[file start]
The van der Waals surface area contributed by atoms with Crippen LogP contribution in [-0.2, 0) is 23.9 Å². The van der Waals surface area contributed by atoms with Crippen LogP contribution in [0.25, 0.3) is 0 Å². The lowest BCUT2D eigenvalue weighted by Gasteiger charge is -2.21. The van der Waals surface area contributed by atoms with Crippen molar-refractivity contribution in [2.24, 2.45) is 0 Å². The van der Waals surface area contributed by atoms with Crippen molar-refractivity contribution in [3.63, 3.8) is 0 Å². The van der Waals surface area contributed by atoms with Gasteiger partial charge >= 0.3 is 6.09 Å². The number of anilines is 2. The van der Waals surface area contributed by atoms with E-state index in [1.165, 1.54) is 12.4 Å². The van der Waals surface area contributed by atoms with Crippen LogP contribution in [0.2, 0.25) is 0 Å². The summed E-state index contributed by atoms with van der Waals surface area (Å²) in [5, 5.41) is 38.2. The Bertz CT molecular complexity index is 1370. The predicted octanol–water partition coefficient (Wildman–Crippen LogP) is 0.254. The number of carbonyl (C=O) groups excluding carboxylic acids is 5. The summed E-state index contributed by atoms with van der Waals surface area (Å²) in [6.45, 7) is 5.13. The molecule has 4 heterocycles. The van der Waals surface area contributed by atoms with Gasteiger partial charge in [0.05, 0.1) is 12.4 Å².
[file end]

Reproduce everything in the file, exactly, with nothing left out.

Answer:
The van der Waals surface area contributed by atoms with Crippen LogP contribution in [-0.2, 0) is 23.9 Å². The van der Waals surface area contributed by atoms with Crippen LogP contribution in [0.25, 0.3) is 0 Å². The lowest BCUT2D eigenvalue weighted by Gasteiger charge is -2.21. The van der Waals surface area contributed by atoms with Crippen molar-refractivity contribution in [2.24, 2.45) is 0 Å². The van der Waals surface area contributed by atoms with Crippen molar-refractivity contribution in [3.63, 3.8) is 0 Å². The van der Waals surface area contributed by atoms with Gasteiger partial charge >= 0.3 is 6.09 Å². The number of anilines is 2. The van der Waals surface area contributed by atoms with E-state index in [1.165, 1.54) is 12.4 Å². The van der Waals surface area contributed by atoms with Crippen LogP contribution in [0.2, 0.25) is 0 Å². The summed E-state index contributed by atoms with van der Waals surface area (Å²) in [5, 5.41) is 38.2. The Bertz CT molecular complexity index is 1370. The predicted octanol–water partition coefficient (Wildman–Crippen LogP) is 0.254. The number of carbonyl (C=O) groups excluding carboxylic acids is 5. The summed E-state index contributed by atoms with van der Waals surface area (Å²) in [6.45, 7) is 5.13. The molecule has 4 heterocycles. The van der Waals surface area contributed by atoms with Gasteiger partial charge in [0.05, 0.1) is 12.4 Å².